Boris Johnson has denied he is already “measuring the curtains” for Downing Street amid reports he has begun drawing up his new cabinet.
The front runner in the race for the Tory leadership insisted that he had not offered any jobs in expectation that he was on course to enter No 10 next month.
Appearing at the latest leadership hustings in Exeter, he said: “Of course, there is a wealth of talent on the Conservative benches but anything I say now about the future shape or personnel of the administration I lead would be counted as measuring the curtains.”
He poured cold water on a report that he was preparing to offer Home Secretary and defeated leadership contender Sajid Javid the post of chancellor.
“One of the difficulties I am discovering in this situation is obviously that people want to project onto us and to our agenda all sorts of things that they think are desirable, including the possibility that they should have some job or other,” he said.
“Nobody has been offered a job.”
He also sidestepped a question as to whether he would be prepared to offer a post to his rival for the Tory crown, Foreign Secretary Jeremy Hunt.
“I have a very, very high regard for Jeremy but … I am not making commitments to anybody,” he said.
Mr Hunt, in his hustings, said he would “love” to have Mr Johnson in his cabinet, and joked that he would make his rival the “Secretary of State for collective responsibility” in his government.
“Boris is someone of enormous talent, he’s changed the course of our history through his leadership of the Leave campaign and he should always have a very big role in taking things forward,” he told party members.
“In terms of what role he would have I think that’s a discussion that I would have with him in that situation. Would I serve him? Of course – we’re in an incredibly difficult situation.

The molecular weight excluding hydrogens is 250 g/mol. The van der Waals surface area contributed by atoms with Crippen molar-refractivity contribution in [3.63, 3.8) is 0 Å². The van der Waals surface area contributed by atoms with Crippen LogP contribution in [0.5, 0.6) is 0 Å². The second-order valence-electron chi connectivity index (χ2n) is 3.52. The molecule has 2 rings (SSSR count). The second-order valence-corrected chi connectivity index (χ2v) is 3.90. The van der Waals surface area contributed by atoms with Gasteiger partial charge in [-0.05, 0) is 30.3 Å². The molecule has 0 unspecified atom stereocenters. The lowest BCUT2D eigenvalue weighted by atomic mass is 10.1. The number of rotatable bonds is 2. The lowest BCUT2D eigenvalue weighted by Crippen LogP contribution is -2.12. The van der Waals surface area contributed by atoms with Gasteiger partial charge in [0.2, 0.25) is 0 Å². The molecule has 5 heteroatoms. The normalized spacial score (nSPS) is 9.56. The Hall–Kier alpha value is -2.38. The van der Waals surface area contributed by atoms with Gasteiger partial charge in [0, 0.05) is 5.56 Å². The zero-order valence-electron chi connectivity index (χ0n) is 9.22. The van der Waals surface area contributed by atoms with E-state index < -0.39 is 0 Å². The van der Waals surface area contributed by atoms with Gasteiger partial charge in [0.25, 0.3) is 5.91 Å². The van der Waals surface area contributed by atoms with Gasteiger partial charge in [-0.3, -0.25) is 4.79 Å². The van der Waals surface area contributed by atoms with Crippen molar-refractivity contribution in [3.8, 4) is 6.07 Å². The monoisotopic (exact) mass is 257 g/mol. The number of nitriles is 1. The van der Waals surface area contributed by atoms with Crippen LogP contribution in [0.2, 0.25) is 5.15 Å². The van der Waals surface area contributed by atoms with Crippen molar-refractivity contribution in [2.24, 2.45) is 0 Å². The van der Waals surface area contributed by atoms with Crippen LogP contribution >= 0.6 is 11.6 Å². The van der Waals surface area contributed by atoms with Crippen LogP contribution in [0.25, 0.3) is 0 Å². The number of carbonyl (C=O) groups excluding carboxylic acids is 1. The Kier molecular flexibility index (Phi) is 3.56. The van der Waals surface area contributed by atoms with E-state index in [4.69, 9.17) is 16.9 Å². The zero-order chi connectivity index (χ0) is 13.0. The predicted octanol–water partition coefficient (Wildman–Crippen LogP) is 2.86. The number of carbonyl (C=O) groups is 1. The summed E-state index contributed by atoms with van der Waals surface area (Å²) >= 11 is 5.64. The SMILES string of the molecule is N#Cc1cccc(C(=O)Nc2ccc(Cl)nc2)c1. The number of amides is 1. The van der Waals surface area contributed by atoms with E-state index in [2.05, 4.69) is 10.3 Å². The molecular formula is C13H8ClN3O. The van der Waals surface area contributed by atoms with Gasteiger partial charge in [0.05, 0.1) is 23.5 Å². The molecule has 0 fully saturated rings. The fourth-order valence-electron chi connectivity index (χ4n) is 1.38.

“I think whoever doesn’t win in this contest needs to put their shoulder to the wheel and serve loyally the winner so that we can get through this, get to the other side, and give the country all the exciting things that we want to do.”
Mr Hunt said he loved his current job, adding: “I think these are the details and I think the important thing is that both of us should be willing to serve the other if things don’t work out the way that we want.”
Following Vladimir Putin’s claim liberalism in the West was now “obsolete”, Mr Johnson admitted that when he was foreign secretary he had hoped to forge a new relationship with Russia based on liberal values but had failed.
“I really though that it was possible to eyeball the Russians and get a new relationship. I was very optimistic,” he said.
“I went to Moscow in defiance of a lot of advice. I tried to build a new friendship and a new partnership and it just isn’t there.
“All this stuff Putin comes up with about liberalism is over is wrong. He is totally wrong.
“Our values – freedom, democracy, free speeches – those thing are imperishable and they will succeed.
“I believe those things so strongly I thought it must be obvious to the Russians and in the end it wasn’t.”